Keeping Your Portfolio in Perspective During Tough Times
It was, to say the least, a volatile year for retirement investors. The September 11 terrorist attacks rocked the financial markets. Economic forecasts remain uncertain. For the better part of 18 months, the stock market has gone every way but up – and with it the value of your stock portfolio. What’s an investor to do?
“Stay the course” is still the best advice. But staying the course doesn’t mean sitting on your hands. It means carefully assessing the market and your portfolio, monitoring whether your program still fits your overall goals and risk tolerance, and, if necessary, taking prudent action.
The key is to evaluate your mix of stocks, bonds, and short-term investments. Then, decide whether you’re comfortable with your portfolio’s makeup, based not on an emotional reaction to the market or the recent tragic events, but on a clear-eyed evaluation of your appetite for risk.
Do not try to make economic and financial forecasts. Instead, think about what returns might be reasonable to expect from stocks and bonds. To do that, you’ll have to ignore the extremes of the past decade, and assume that over the long haul the stock market won’t provide consistently big gains or consistently weak performance.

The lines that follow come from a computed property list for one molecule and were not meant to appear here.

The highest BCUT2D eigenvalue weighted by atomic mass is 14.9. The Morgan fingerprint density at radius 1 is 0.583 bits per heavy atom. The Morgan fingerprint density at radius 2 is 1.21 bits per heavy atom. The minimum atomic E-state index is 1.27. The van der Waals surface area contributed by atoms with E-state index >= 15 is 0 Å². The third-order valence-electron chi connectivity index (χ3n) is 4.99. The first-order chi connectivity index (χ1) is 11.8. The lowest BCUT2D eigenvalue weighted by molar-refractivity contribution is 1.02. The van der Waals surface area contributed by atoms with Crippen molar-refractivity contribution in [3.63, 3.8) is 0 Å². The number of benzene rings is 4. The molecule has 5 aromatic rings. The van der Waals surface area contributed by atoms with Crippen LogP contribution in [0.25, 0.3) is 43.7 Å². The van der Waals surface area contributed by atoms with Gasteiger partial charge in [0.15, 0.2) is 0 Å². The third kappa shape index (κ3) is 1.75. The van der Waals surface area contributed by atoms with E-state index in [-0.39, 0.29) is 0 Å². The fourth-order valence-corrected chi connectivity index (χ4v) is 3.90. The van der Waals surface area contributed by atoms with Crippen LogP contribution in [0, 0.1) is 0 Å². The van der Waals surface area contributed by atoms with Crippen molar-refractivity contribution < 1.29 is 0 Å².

A Market Perspective
From the end of 1994 through 1999, the Standard & Poor’s 500™ Index returned a staggering 251%, or nearly 29% per year. Over this period of time (January 2000 through September 30, 2001), the index has returned -27.6%. From the end of 1994 through September 30, 2001, the S&P 500® Index returned 154.1%, or an annualized return of 14.8%.
Just as the outstanding returns of the late 1990s were destined to “come back to earth,” the poor returns of the past 18 months won’t persist forever. Despite the 18-month downturn, long-term returns remain respectable, as the following chart shows:
Common Investor Pitfalls
If you discover that you’ve made some investment mistakes, now may be the time to fix them, even if the repairs are a bit painful. For example, if you’re not diversified enough, you may decide to rebalance your portfolio.
However, you must be careful not to fall into the trap of mistakenly believing that you can correct past errors by abandoning the investments that performed poorly and loading up on those that seem “safer.” By shifting the concentration in your program, you’re simply exposing yourself to different – but still significant – risk. A portfolio composed solely of value stocks or bonds can be just as dangerous as a portfolio of only growth stocks.
Finally, don’t forget about costs when evaluating your investment plan. Because stock returns are expected to be lower in the future than they were in the past, and because bond yields are at low levels, costs will become a much bigger factor in determining your ultimate investment success.
Wilshire is a registered trademark of Wilshire Associates Incorporated.